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Can I Use a Scapegoat on Yom Kippur?

Can I Use a Scapegoat on Yom Kippur?

. . . or is there a catch?


Hey Rabbi!

I heard that in the original Yom Kippur services, the Jews used to send a scapegoat away with all their sins, and then they could start all over again. I’m looking for a scapegoat, but not sure exactly what to do with it when the day comes. Could you fill me in on the specs?

Hi Scapegoat Guy!

You got some of it right, but I need to set you straight on a few details. For one thing, there were two goats. One was an offering on the altar. The other was sent away.

You’ve got a goat inside. It has two sides.

For another, the goat helps only when the entire community is involved, fasting, expressing remorse, and otherwise dealing with their past. Even then, the requirements stipulate a Temple built according to exact specifications on the Temple Mount in Jerusalem, and a high priest to officiate. If you can put all that together by the holy day, we’ll all be grateful. And impressed.

But wait, there’s still hope. Even if you can’t do this with a regular, woolly goat nowadays, you can still do it with your inner goat. Here’s how:

You’ve got a goat inside. It has two sides. On the one hand, you can’t live without it, and it’s not at all bad. Maybe it’s like one of those nice goats that provides milk, wool and playfulness. On the other hand, it can get into some darned awful habits that can prove pretty embarrassing in your relationship with others. Even more embarrassing when it comes to your Creator.

So, you need to split that goat into two goats. And then send one of them away.

There’s a caveat here, something you really have to know: You can’t send a goat away unless you first take ownership of it. You gotta know, “This is my goat. It’s part of me. What it did, I did. I take full responsibility.”

Once you’ve done that, you can wave goodbye, close the door, and never let it back in again. Then get to work on raising up the other goat into a truly divine offering.

That sounds pretty simple, but I have to bring it up because most people seem to find it real hard. We tend to think the scapegoat is our mother, father, fourth-grade school teacher, wife, husband, job, employer, rush-hour traffic, pharmaceuticals, condition, or some crazy rabbi who gives nutty advice.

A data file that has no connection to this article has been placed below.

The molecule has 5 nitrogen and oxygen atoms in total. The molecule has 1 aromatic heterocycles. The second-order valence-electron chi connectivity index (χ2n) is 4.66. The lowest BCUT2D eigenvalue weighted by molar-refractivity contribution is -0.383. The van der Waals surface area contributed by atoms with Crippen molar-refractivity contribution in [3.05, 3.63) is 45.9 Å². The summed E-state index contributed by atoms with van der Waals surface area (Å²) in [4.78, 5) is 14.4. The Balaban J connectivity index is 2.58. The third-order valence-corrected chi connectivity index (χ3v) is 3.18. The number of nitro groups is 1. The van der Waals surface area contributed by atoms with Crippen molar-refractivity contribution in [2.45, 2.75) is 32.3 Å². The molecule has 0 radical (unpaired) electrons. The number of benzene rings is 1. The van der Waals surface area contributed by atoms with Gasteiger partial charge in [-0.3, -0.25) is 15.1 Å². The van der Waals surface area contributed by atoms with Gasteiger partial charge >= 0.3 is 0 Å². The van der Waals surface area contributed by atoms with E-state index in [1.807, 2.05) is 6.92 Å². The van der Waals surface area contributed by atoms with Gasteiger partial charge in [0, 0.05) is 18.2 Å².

You can’t send the goat away as long as you deny that it’s your goat.

That doesn’t work. You can’t send the goat away as long as you continue denying that it’s your goat. Only once you say, “Yes, that’s me,” then you can say, “No, that wasn’t me. Not the real me. That was beneath me.

“And I’m never going to see that goat again.”

Rabbi Tzvi Freeman, a senior editor at, also heads our Ask The Rabbi team. He is the author of Bringing Heaven Down to Earth. To subscribe to regular updates of Rabbi Freeman's writing, visit Freeman Files subscription. FaceBook @RabbiTzviFreeman Periscope @Tzvi_Freeman .
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Amanda Toronto October 22, 2015

Something you have hinted about ... taking ownership of the splitting of the goats ... and ultimately, of not allowing others to 'own your soul ...

Can the divine soul w/in be rented out to anyone, really? Isn't it always G-d's sovereign 'land'? So can it only be the human intellect or tribalistic aspect of the soul that can allow such splitting; exile or sacrifice? Is there a relationship between this and the story of the binding of Isaac? ... where a ram was finally sacrificed? Reply

Anonymous May 23, 2015

Thank you so much for this article. I am not Jewish; I am a student writing a paper on Yom Kippur. However, this article really speaks to my inner goat and the things I have to change in my own life. It's time to take ownership and kick that thing outta here! Reply

Anonymous Nicosie September 16, 2013

Thank you for this article.
The symbolic side of the figure of the scapegoat should get more publicity.. I think it's very interesting and.. encouraging to progress. Reply

Anonymous September 13, 2013

i dislike killing or hurting animals in any manner

so i guess i'm outa luck :-{ Reply